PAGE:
rand(6)    #=> gives a random number between 0 and 6 inclusively
rand(1..6) #=> gives a random number between 1 and 6 inclusively

Note that the range option is only available in newer(1.9+ I believe) versions of ruby.

• I believe the range option is only available in ruby 1.9.3+. It didn't work in 1.9.2 when I tried at least. Dec 13 '12 at 21:24

range = 10..50

rand(range)

or

range.to_a.sample

or

range.to_a.shuffle(this will shuffle whole array and you can pick a random number by first or last or any from this array to pick random one)

• range.to_a.sample is an awful idea when the sample is big. May 21 '19 at 11:16

you can do rand(range)

x = rand(1..5)

http://ruby-doc.org/core-1.9.3/Random.html

And some more clarity below over the random numbers in ruby;

Generate an integer from 0 to 10

puts (rand() * 10).to_i

Generate a number from 0 to 10 In a more readable way

puts rand(10)

Generate a number from 10 to 15 Including 15

puts rand(10..15)

Non-Random Random Numbers

Generate the same sequence of numbers every time the program is run

srand(5)

Generate 10 random numbers

puts (0..10).map{rand(0..10)}

Easy way to get random number in ruby is,

def random
(1..10).to_a.sample.to_s
end

https://github.com/rubyworks/facets
class String

# Create a random String of given length, using given character set
#
# Character set is an Array which can contain Ranges, Arrays, Characters
#
# Examples
#
#     String.random
#     => "D9DxFIaqR3dr8Ct1AfmFxHxqGsmA4Oz3"
#
#     String.random(10)
#     => "t8BIna341S"
#
#     String.random(10, ['a'..'z'])
#     => "nstpvixfri"
#
#     String.random(10, ['0'..'9'] )
#     => "0982541042"
#
#     String.random(10, ['0'..'9','A'..'F'] )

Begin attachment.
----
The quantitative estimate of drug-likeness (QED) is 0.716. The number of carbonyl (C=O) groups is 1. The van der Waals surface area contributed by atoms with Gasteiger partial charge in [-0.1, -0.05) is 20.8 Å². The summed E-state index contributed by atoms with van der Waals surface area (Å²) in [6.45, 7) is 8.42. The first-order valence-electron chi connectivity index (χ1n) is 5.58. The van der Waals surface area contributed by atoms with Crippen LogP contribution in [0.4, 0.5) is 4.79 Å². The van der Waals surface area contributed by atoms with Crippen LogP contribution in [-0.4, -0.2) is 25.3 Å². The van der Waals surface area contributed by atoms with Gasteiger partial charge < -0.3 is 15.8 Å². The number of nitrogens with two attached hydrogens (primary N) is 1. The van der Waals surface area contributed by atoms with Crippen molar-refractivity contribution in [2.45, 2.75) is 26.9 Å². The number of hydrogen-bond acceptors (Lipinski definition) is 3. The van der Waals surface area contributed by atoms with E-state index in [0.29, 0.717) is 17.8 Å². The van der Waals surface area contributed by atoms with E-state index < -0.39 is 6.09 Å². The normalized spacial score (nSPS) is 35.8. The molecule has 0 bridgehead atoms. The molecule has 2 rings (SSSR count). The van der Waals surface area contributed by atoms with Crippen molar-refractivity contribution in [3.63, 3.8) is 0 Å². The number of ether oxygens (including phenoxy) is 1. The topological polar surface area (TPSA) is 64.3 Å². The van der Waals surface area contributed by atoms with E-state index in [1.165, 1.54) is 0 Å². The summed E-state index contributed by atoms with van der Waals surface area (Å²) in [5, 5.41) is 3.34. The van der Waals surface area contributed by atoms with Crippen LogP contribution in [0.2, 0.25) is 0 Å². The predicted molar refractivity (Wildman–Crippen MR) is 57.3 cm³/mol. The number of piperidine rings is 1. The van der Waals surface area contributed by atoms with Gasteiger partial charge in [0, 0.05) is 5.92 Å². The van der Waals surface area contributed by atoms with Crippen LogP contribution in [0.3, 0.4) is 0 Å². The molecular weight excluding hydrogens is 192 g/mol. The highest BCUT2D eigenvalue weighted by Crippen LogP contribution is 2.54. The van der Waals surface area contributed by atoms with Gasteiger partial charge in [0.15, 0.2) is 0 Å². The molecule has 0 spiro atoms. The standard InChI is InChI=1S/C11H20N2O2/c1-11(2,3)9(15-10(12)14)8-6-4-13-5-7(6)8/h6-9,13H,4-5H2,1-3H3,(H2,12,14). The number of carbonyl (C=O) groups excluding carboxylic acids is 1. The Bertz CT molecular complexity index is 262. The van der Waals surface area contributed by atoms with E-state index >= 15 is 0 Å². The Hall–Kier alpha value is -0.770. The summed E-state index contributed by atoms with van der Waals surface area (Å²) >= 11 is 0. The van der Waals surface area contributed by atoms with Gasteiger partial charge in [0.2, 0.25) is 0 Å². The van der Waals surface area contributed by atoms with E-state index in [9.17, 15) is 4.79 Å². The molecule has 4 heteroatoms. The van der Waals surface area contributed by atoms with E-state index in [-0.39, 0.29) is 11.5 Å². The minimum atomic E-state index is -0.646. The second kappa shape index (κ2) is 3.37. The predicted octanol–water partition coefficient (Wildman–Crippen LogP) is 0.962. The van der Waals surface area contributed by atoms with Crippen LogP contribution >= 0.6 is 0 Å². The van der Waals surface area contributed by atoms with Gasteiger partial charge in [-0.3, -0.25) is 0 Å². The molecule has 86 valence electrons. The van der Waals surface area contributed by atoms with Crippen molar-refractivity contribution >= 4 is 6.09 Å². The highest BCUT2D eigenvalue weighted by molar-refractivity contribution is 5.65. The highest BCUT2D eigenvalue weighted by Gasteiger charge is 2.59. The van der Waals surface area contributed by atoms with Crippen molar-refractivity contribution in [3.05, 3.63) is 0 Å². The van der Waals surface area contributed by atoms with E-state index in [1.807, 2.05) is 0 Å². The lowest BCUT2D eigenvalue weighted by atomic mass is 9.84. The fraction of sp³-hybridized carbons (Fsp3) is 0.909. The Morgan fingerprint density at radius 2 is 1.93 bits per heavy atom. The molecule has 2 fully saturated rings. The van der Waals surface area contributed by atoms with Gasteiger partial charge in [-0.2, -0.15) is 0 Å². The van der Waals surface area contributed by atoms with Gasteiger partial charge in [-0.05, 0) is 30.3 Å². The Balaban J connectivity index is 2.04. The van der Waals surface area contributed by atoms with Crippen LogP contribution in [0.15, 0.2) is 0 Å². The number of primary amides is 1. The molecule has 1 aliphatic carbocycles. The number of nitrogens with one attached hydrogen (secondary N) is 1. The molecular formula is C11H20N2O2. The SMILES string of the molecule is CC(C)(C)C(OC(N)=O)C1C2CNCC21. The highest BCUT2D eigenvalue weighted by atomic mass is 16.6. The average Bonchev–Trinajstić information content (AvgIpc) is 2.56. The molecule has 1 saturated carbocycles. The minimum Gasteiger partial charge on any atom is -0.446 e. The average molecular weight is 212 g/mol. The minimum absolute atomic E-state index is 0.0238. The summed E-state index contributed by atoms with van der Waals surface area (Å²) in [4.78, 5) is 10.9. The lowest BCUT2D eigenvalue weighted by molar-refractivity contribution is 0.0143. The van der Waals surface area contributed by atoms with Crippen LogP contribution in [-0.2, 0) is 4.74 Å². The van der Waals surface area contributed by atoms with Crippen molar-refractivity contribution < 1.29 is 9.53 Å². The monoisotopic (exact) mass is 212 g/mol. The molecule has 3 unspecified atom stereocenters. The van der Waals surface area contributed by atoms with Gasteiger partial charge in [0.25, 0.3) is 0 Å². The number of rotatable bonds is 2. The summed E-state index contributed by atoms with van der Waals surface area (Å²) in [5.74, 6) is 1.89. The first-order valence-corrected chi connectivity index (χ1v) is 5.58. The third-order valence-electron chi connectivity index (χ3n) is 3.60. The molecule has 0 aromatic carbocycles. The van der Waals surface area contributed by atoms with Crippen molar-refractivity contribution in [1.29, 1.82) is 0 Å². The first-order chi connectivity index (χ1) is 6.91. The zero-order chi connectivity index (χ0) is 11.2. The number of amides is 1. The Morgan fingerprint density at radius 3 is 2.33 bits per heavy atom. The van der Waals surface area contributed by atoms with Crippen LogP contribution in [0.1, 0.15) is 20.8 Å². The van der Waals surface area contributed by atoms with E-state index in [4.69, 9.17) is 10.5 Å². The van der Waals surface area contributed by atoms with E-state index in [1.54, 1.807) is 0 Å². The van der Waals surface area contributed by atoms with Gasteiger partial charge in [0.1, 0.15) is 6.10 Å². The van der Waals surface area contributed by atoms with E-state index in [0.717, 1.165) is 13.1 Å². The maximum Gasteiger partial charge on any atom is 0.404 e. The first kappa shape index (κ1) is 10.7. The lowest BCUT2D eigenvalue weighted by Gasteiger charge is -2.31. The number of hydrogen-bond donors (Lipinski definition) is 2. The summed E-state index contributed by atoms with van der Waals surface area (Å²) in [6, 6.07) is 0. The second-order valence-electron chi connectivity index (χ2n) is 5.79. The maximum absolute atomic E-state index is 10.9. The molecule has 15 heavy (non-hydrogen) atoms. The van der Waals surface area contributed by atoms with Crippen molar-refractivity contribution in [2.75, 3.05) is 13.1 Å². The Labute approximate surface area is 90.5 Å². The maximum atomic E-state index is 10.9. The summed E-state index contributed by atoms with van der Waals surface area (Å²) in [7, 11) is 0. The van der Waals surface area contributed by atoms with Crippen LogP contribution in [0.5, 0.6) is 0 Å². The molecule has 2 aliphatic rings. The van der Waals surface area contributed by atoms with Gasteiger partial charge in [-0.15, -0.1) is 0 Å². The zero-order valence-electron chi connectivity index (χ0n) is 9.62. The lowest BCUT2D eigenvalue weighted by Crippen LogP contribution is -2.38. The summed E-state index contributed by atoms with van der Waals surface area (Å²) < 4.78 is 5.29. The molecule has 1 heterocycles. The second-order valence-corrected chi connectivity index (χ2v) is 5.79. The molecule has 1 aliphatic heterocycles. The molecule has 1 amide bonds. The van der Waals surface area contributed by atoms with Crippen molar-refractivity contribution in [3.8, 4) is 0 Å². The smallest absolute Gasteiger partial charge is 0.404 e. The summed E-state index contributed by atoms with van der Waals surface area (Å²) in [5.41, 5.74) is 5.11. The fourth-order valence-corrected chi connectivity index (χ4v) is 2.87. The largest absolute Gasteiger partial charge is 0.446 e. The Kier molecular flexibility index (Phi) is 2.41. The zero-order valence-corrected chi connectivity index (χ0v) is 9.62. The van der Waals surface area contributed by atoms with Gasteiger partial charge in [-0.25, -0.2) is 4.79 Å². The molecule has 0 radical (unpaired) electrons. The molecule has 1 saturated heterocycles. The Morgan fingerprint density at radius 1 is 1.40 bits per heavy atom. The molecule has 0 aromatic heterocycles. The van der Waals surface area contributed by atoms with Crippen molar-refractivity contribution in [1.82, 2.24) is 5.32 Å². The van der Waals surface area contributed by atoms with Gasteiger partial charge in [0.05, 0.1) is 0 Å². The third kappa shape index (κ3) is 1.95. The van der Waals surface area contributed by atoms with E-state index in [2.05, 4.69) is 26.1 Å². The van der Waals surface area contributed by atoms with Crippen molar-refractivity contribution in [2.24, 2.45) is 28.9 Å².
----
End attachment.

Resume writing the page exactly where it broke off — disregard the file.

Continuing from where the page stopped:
#
#     BASE64_CHAR_SET =  ["A".."Z", "a".."z", "0".."9", '_', '-']
#     String.random(10, BASE64_CHAR_SET)
#     => "xM_1t3qcNn"
#
#     SPECIAL_CHARS = ["!", "@", "#", "\$", "%", "^", "&", "*", "(", ")", "-", "_", "=", "+", "|", "/", "?", ".", ",", ";", ":", "~", "`", "[", "]", "{", "}", "<", ">"]
#     BASE91_CHAR_SET =  ["A".."Z", "a".."z", "0".."9", SPECIAL_CHARS]
#     String.random(10, BASE91_CHAR_SET)
#      => "S(Z]z,J{v;"
#
# CREDIT: Tilo Sloboda
#
# SEE: https://gist.github.com/tilo/3ee8d94871d30416feba
#
# TODO: Move to random.rb in standard library?

def self.random(len=32, character_set = ["A".."Z", "a".."z", "0".."9"])
chars = character_set.map{|x| x.is_a?(Range) ? x.to_a : x }.flatten
Array.new(len){ chars.sample }.join
end

end

https://github.com/rubyworks/facets/blob/5569b03b4c6fd25897444a266ffe25872284be2b/lib/core/facets/string/random.rb

It works fine for me

num = Random.new
num.rand(1..n)

Don't forget to seed the RNG with srand() first.

• What happens if you don't call srand()? Oct 17 '08 at 14:18
• srand is automatically called with the seed being from the current time if it wasn't already called. Feb 6 '10 at 9:25

Try array#shuffle method for randomization

array = (1..10).to_a
array.shuffle.first
• If you must make an entire array, at least replace .shuffle.first with .sample! Sep 18 '19 at 19:47